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West Coast Cities Temper Celebration With Reflection

August 12, 1992

BERKELEY, Calif. (AP) _ Perhaps it’s just as well Columbus never made it to the West Coast.

First, the city of Berkeley decided not to give him his day. It renamed Oct. 12 Indigenous Peoples Day on the grounds that American Indians find little to celebrate in European conquest.

Now the Nina, Pinta and Santa Maria - replicas of the ships that carried Columbus to the Americas - won’t be visiting West Coast ports because of a lack of money.

″It’s a terrible disappointment,″ said Jose Tono Martinez of Spain ’92, which organized the U.S. trip of the replica fleet built by the Spanish government.

Some won’t be sorry to miss the wooden ships and their tribute to Columbus and his crew. ″They brought terror to the Americas,″ said Tony Gonzalez of the International Indian Treaty Council.

Stephanie Cincotta, co-chair of San Francisco’s Columbus Quincentenary, said the no-show is disappointing but may be for the best, removing what could have been a nucleus for protest.

In fact, Cincotta changed the name of her office from Quicentennial Jubilation Commission for the same reason, deciding that ″jubilee and genocide don’t go hand in hand.″

″The Columbus celebration in the Bay area will be noted for its realistic approach,″ she said.

In Los Angeles, observances are also low-key, although county deputy protocol chief Ginger Barnard said events won’t have quite the same tenor as Northern California, where ″Berkeley has a unique attitude.″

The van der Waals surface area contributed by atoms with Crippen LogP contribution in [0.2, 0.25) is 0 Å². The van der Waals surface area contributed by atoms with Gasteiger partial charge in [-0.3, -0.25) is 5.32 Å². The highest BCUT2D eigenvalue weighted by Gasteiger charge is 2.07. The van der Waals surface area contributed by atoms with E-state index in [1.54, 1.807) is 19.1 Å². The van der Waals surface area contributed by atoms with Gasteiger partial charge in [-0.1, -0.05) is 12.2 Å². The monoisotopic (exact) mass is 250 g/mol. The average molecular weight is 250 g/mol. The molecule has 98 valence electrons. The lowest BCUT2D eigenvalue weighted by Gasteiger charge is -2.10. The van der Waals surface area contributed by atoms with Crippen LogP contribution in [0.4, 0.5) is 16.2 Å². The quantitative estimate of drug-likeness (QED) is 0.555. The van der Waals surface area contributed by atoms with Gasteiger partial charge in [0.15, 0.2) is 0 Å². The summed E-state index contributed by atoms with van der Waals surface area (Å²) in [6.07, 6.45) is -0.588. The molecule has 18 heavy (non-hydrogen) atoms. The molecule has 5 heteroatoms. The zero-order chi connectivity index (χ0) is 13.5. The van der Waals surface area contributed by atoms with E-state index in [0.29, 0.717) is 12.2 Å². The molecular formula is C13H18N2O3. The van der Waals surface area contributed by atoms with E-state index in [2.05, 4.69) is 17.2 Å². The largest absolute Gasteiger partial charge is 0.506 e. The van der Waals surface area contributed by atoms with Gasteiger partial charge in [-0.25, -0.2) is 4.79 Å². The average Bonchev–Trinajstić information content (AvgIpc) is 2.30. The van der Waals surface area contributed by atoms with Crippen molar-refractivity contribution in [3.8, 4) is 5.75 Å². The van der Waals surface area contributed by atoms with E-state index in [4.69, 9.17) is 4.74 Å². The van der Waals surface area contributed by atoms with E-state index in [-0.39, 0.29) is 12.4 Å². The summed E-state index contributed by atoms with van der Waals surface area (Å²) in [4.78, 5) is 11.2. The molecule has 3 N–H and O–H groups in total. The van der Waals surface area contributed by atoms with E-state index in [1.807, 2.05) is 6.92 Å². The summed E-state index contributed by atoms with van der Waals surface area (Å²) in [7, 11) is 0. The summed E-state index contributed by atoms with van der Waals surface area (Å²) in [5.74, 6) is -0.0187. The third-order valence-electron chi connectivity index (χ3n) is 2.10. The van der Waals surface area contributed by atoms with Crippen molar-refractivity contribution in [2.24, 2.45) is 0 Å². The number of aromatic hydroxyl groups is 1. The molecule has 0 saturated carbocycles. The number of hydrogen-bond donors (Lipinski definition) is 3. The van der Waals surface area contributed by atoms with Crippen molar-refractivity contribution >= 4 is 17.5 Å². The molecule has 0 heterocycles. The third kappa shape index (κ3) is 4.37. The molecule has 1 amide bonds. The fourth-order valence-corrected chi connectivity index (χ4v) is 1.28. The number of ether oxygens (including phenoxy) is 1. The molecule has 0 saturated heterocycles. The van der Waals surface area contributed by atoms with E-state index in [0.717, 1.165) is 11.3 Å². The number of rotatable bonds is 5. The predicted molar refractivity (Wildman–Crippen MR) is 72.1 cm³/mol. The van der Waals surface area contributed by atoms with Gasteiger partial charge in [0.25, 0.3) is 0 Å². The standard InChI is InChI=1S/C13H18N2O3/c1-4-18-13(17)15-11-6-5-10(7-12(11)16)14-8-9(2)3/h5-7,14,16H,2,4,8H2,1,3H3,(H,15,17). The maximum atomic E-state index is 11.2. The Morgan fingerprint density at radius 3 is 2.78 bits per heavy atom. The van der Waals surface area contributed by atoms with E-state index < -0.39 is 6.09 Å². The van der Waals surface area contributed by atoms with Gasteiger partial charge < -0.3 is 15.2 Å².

The replica fleet’s tour ended July 31 in Boston. Spain ’92 officials hoped to visit San Francisco and San Luis Obispo in October, Los Angeles in November, and San Diego and San Juan de Capistrano in December.

But getting the ships to California meant barging them through the Panama Canal. That would have cost $850,000, money that Spain ’92 couldn’t afford to add to its already sizable investment and couldn’t raise from California’s recession-battered cities, Martinez said.

With or without the ships, Northern California’s retake on Columbus Day has had an effect.

At the North Beach Chamber of Commerce in San Francisco, Marsha Garland said the mood is subdued this year.

The chamber decided to emphasize 1992 as the ″year of the immigrant,″ she said, but ″we’re a little disappointed that, as a culture, the Italians are now being inhibited from celebrating their event.″

Martinez was unruffled by the Berkeley brush-off. Still, he said it would be a mistake to exclude benefits of Columbus’ voyage, such as the haven the New World offered.

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